Function Pointers

Function pointers are working basically same way as the normal pointers. Difference is that you can point to a function. Pointed functions can be called through the pointers of course. In this tutorial section we are going to do exactly that. Let’s get started with basic Function pointer.


Function Pointer

First, Let’s create a C++ class based on actor. We Create two functions called MyFunction and MyFunction2. In Declaration we do some printing.

void APuzzleProjectCGameMode::MyFunction()
{
  UE_LOG(LogTemp, Warning, TEXT("MyFunc Run"));

}

void APuzzleProjectCGameMode::MyFunction2()
{
  UE_LOG(LogTemp, Warning, TEXT("MyFunc2 Run"));
}

Back in the header file, let’s create a function pointer. It doesn’t take any parameters and it returns void.

// We need to help compiler little bit. We manyally define the function, so we can create a object out of it.
typedef void (APuzzleProjectCGameMode::*FunctionPointer)(void);
FunctionPointer MyFunctionPointer;

Inside .CPP we can point to any function we like.

MyFunctionPointer = &APuzzleProjectCGameMode::MyFunction;

Now that we have a variable that points to a function, we can pass it to anywhere and whenever we wan’t to call it we type

// We give object name that calls the function. OurSelf.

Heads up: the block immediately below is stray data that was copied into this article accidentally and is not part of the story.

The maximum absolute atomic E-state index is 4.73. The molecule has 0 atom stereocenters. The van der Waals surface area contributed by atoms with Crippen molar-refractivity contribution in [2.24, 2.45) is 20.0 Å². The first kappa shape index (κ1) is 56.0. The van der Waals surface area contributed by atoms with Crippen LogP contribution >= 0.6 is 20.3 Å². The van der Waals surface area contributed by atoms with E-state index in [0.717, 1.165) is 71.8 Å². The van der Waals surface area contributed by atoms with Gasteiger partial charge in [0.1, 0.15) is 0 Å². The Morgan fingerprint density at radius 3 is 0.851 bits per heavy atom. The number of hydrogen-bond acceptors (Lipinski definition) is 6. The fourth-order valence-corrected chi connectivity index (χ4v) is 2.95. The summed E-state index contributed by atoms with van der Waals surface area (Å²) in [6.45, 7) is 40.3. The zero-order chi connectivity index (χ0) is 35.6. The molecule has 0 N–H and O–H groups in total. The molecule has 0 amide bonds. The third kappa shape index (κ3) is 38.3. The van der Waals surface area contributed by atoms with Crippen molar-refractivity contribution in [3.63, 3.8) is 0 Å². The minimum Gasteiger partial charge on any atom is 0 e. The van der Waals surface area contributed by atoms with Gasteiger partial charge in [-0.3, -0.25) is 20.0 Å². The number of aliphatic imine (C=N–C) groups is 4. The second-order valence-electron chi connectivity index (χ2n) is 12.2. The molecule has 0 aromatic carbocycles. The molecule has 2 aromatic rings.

(this->*MyFunctionPointer)();

That’s all you need to do. If we wan’t to make this more interesting, we can create an array of function pointers and call them through array! In Header file let’s define another function pointer, but array this time.

typedef void (APuzzleProjectCGameMode::*ArrayOfFunctionPointers)(void);
  ArrayOfFunctionPointers MyFunctions[2];

In .CPP we can set them

MyFunctions[0] = &APuzzleProjectCGameMode::MyFunction;
  MyFunctions[1] = &APuzzleProjectCGameMode::MyFunction2;

Now, if we like, we can call in in loop for example!

for (int i = 0; i < 2; i++)
  {
    (this->*MyFunctions[i])();
  }

That’s it! Now you know how to successfully create a function pointer


 Extra note! If you wan’t to pass a function as parameter, you can easily achieve that through the delegates. You can pass delegate to any class and when you call the delegate, no matter where it was binded, it will run normally! Just remember to #include the class that originally created the delegate or it doesn’t recognize it!

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